Time to Stop Worshipping Economic Growth

By Brent Blackwelder

Brent Blackwelder

There are physical limits to growth on a finite planet. In 1972, the Club of Rome issued their groundbreaking report—Limits to Growth (twelve million copies in thirty-seven languages). The authors predicted that by about 2030, our planet would feel a serious squeeze on natural resources, and they were right on target.

In 2009, the Stockholm Resilience Center introduced the concept of planetary boundaries to help the public envision the nature of the challenges posed by limits to growth and physical/biological boundaries. They defined nine boundaries critical to human existence that, if crossed, could generate abrupt or irreversible environmental changes.

The global economy must be viewed from a macro-perspective to realize that infringement of the planetary boundaries puts many life support ecosystems in jeopardy. Without functional ecosystems, the very survival of life forms, as well as human institutions, is put in doubt, including any economy. There is no economy on a dead planet!


Scientists are concerned that we have already overstepped the boundaries on biogeochemical flows (nitrogen) and biosphere integrity (genetic biodiversity). [click image for larger view] Image Credit: F. Pharand-Deschênes /Globaïa.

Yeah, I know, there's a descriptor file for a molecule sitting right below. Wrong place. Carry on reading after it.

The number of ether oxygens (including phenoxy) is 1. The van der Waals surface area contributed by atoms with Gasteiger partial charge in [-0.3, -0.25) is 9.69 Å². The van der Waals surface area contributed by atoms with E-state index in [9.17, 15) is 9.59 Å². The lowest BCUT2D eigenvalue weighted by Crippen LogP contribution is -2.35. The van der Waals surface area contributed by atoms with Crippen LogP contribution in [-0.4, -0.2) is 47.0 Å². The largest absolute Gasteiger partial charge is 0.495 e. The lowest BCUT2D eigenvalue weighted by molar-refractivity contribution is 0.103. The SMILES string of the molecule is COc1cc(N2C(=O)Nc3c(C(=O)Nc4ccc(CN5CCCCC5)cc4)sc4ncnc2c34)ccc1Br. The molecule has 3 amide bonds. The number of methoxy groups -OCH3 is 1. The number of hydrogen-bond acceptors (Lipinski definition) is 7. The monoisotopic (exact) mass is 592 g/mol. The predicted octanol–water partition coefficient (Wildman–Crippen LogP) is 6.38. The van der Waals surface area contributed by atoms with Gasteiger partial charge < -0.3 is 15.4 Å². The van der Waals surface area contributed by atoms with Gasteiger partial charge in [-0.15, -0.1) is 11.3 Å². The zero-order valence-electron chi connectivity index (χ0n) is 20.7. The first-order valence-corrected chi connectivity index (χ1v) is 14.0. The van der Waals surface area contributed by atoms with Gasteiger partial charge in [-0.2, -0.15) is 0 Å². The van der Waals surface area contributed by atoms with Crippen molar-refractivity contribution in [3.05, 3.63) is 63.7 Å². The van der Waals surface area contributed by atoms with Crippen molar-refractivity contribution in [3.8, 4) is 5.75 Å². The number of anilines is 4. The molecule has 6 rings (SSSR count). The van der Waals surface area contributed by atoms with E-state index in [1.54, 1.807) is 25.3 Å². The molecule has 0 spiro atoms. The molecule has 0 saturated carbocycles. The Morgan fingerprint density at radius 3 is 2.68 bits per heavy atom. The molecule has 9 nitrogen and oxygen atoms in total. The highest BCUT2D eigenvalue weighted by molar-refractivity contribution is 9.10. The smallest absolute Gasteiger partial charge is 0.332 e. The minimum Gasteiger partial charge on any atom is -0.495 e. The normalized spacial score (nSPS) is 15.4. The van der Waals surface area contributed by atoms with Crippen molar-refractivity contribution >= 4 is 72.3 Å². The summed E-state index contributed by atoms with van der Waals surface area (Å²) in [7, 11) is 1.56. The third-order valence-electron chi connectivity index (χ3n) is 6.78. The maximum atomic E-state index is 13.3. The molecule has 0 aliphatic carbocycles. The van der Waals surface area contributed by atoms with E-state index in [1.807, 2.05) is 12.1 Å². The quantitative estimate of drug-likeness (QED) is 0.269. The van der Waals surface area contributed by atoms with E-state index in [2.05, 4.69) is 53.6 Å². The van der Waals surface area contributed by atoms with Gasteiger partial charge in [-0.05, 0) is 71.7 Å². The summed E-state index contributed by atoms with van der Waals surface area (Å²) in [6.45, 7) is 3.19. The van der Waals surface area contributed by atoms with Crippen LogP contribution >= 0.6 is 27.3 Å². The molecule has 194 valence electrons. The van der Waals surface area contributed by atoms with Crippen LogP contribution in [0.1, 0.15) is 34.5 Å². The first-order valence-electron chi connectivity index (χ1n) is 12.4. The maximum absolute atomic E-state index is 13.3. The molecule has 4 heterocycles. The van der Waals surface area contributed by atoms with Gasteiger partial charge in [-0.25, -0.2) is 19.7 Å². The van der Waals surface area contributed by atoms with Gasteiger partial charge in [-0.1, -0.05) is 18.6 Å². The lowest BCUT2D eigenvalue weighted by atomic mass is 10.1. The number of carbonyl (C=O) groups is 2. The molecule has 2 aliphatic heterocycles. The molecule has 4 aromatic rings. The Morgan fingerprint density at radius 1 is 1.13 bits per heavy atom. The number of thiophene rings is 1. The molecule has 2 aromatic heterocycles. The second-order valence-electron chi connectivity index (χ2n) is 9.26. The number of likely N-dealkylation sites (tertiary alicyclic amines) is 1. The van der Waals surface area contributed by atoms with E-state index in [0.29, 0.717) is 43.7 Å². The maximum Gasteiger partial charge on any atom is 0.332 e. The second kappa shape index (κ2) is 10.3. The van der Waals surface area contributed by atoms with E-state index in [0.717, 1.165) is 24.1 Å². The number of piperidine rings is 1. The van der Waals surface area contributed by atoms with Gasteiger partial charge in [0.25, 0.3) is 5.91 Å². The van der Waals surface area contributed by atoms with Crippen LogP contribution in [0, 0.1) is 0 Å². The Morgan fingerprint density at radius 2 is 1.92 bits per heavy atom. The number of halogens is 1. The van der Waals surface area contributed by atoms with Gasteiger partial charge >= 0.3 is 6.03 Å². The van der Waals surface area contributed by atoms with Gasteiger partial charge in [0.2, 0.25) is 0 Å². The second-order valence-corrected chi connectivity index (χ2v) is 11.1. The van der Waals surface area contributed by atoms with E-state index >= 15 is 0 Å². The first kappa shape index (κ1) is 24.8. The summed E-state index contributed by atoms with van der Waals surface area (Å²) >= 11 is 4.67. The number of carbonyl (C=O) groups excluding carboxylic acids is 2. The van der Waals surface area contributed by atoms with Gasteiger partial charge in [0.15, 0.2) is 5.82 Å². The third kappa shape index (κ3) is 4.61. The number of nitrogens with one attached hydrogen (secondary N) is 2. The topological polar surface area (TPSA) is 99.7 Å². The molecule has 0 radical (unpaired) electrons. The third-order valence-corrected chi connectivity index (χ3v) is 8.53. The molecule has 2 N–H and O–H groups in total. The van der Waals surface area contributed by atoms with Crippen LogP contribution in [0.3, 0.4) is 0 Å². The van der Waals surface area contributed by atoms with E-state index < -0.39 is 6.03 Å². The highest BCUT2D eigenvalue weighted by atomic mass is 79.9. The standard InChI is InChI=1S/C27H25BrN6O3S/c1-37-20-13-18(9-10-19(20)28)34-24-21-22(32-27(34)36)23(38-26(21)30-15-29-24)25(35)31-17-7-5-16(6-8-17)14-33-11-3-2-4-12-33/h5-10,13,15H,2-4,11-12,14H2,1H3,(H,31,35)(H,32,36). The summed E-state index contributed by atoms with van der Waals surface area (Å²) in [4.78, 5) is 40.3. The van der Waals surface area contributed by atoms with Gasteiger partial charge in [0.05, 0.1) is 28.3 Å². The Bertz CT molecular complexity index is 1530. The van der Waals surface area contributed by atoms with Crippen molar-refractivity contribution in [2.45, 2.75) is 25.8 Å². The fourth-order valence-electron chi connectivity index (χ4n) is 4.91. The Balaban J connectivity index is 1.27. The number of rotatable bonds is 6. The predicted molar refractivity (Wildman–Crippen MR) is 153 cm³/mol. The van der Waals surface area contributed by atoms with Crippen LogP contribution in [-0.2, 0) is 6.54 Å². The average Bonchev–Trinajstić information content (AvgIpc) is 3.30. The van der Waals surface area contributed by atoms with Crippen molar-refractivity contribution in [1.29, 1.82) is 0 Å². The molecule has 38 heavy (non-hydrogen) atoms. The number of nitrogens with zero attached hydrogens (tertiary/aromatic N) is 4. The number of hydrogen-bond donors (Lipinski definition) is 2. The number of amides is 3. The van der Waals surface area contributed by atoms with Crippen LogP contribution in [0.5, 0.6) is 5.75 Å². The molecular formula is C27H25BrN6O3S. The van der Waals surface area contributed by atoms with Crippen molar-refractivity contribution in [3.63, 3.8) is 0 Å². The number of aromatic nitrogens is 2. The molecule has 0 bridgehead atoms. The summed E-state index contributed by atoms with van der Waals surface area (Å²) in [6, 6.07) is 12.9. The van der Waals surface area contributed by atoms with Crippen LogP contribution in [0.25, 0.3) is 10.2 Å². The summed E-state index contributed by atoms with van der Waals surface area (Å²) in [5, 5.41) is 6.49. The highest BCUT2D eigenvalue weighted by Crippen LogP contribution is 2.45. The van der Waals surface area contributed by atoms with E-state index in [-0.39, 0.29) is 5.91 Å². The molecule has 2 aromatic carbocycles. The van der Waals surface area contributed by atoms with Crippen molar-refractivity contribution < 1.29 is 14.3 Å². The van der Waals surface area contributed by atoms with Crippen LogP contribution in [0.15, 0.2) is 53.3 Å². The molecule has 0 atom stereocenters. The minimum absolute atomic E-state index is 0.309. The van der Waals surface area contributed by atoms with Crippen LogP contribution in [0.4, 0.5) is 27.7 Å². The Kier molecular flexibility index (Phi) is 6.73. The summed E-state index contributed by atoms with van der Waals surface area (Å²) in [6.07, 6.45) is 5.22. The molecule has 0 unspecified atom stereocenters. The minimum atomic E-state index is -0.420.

These boundaries apply to the economy because the economy is a wholly-owned subsidiary of the ecosystems that make life on earth possible. (Some understanding of ecology should be a prerequisite for an advanced degree in economics!) Scientists are concerned that we have already overstepped the boundaries on biogeochemical flows (nitrogen) and biosphere integrity (genetic biodiversity).

Today’s global economy and the various regional and national economies regularly neglect planetary boundaries. Crossing a boundary is tantamount to crashing through a guardrail and plunging over a cliff. The blind encouragement of economic growth that does not respect these boundaries is setting up human civilizations for collapse. Two of the most harmful types of growth are ruthless and futureless.

Ruthless growth benefits a few at the top but does nothing for the middle class. One of the reasons that Bernie Sanders’ presidential campaign has attracted larger and larger audiences is that he says the most crucial issue facing the United States is the gross discrepancy between the middle class and the billionaire class.

Futureless growth destroys resources, such as water, forests, fisheries, and farmland that will be needed by our children and grandchildren, and by wildlife. Futureless growth directly conflicts with common family values. We tell our children to save for the future rather than squander their money. We don’t tell them to outspend their peers. We don’t tell them to judge the quality of their lives based on material possessions and quarterly financial reports.